(Editor's note: The Globe will be covering each of this year's Citizen's Police Academy classes held by the Dodge City Police Department. This is the fourth article in the series.)
Det. Lieutenant Colleen Brooks-Francis presented the stark realities of domestic violence, child abuse and child sexual assault Tuesday night. Brooks-Francis opened the eyes of class members to these unimaginable crimes and their effects.
“There is nothing more damaging than sexual abuse,” Brooks-Francis said.
She explained the correlation she has seen between violent offenders and childhood abuse.
“No one says they want to grow up to be a drug addict or a murderer,” she said. “But it all comes back to something, they use the outward violence to try to numb the pain.”
Brooks-Francis emphasized that, in her experience, a child who reports sexual abuse is being truthful.
“Children will lie about eating an extra cookie or not doing their homework but they are not going to make up a lie about being raped,” she said.
The class also learned indications of shaken baby syndrome, abdominal and head trauma, and sexual abuse. According to Brooks-Francis, skin injuries are the most common manifestations of physical abuse. She referenced a quote from a training session that she uses to assess possible abuse.
“If it doesn't cruise, it doesn't bruise,” she said. “Children who are ambulatory are likely to have bruises on their knees and elbows, but a child who is too young to move around has no reason to be bruised.”
Brooks-Francis works closely with Terri Trent in investigating possible cases of abuse. Trent was part of the founding team for Meadowlark House, a child advocacy center in Dodge City. The Meadowlark House is a “safe place” where forensic interviews are conducted by trained professionals for children and disabled adults. It has been accredited by the National Children's Alliance since 2002. It was the second program of its kind in the state of Kansas.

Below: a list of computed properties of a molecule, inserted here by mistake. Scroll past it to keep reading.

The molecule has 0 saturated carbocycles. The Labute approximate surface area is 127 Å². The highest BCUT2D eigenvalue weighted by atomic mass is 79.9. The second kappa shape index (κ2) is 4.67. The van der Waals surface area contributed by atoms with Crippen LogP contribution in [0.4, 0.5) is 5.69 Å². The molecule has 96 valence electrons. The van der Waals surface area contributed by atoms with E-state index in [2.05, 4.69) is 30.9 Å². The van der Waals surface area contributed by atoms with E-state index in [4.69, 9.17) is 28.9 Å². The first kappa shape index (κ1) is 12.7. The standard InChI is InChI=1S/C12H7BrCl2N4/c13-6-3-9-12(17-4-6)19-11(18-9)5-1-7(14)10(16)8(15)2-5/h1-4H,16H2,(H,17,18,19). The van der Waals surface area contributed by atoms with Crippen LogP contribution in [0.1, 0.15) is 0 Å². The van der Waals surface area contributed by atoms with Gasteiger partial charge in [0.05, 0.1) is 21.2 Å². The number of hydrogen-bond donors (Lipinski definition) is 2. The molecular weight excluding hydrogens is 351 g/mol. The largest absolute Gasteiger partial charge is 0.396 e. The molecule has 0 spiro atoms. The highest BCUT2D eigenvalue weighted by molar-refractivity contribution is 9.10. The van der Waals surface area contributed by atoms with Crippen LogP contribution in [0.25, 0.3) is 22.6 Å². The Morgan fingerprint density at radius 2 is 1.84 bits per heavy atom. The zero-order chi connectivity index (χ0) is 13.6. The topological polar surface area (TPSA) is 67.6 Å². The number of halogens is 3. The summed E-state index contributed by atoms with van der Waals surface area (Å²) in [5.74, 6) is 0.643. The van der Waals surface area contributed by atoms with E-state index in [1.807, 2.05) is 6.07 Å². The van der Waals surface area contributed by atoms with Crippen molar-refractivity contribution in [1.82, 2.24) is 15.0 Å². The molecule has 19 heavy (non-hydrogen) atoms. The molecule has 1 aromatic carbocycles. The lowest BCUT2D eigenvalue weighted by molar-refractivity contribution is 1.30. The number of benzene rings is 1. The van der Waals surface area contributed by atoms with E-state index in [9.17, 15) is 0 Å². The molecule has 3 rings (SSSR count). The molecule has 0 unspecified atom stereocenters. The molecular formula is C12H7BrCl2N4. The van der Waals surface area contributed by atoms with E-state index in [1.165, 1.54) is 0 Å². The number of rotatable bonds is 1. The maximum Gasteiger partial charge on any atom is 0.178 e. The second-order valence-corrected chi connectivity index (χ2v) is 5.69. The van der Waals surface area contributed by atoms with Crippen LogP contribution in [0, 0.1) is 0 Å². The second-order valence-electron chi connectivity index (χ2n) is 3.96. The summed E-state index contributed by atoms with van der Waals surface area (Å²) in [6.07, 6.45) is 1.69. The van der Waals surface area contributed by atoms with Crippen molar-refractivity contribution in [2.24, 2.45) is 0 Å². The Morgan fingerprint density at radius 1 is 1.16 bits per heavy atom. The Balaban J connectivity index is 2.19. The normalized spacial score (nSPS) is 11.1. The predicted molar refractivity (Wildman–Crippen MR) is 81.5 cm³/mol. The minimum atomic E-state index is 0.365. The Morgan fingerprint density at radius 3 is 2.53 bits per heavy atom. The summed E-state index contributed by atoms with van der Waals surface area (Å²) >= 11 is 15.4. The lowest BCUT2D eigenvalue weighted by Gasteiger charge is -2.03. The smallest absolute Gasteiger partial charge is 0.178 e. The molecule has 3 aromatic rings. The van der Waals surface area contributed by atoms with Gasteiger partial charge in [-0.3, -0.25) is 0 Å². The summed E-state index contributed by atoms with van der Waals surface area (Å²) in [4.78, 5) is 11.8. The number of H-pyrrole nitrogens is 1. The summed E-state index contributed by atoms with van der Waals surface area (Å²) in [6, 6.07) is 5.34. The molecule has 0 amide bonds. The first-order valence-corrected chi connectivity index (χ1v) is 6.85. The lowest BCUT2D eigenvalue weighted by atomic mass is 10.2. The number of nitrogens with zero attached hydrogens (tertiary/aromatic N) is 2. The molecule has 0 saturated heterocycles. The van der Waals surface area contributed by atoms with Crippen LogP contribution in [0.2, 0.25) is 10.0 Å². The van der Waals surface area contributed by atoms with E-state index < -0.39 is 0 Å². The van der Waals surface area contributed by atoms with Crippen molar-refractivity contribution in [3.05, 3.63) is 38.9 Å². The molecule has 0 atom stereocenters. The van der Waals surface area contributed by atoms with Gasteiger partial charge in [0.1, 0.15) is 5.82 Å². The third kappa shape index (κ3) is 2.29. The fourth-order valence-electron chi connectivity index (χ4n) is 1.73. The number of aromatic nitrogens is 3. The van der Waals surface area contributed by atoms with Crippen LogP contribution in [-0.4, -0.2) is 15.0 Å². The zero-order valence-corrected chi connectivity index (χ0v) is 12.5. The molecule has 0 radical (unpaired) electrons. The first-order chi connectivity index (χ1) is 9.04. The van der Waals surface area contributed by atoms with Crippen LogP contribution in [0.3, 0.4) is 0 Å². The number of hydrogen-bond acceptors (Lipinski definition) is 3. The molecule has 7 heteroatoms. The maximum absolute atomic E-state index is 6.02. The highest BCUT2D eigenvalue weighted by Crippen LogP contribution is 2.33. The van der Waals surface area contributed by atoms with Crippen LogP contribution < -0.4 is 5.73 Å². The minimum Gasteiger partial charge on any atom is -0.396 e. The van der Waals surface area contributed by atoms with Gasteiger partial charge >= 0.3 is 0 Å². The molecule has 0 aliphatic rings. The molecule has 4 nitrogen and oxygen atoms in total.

Trent explained that the center interviews children ranging in age from two to 17 years old and conducts more then 50 interviews a year.
According to Trent, most children delay the disclosure of their abuse and the majority of parents do not react appropriately. The correct response is to stay calm and to assure the child that you believe them. Trent also said that children who report abuse, whether it be sexual or physical, are most likely to recover and lead happy lives if they have a support system.
Brooks-Francis reinforced Trent's point by adding that children who recant a claim of abuse usually do so our of fear or guilt brought on by those who should be supporting them.
Page 2 of 2 - “What could a child possibly gain by saying someone is abusing them,” she said. “Nothing. They're more likely to try to hide the abuse because they don't want people to know.”
The same is true for victims of domestic violence. Brooks-Francis said most victims will deny an allegation out of shame, fear and their dependence on the abuser.
“Sometimes the decision is between going back to their abuse or facing homelessness and severe poverty,” she said.
The fifth installment of the Citizen's Police Academy will focus on traffic enforcement, accident investigation and DUI investigation.
Reach Abigail Wilson at (620) 408-9917 or e-mail her at firstname.lastname@example.org.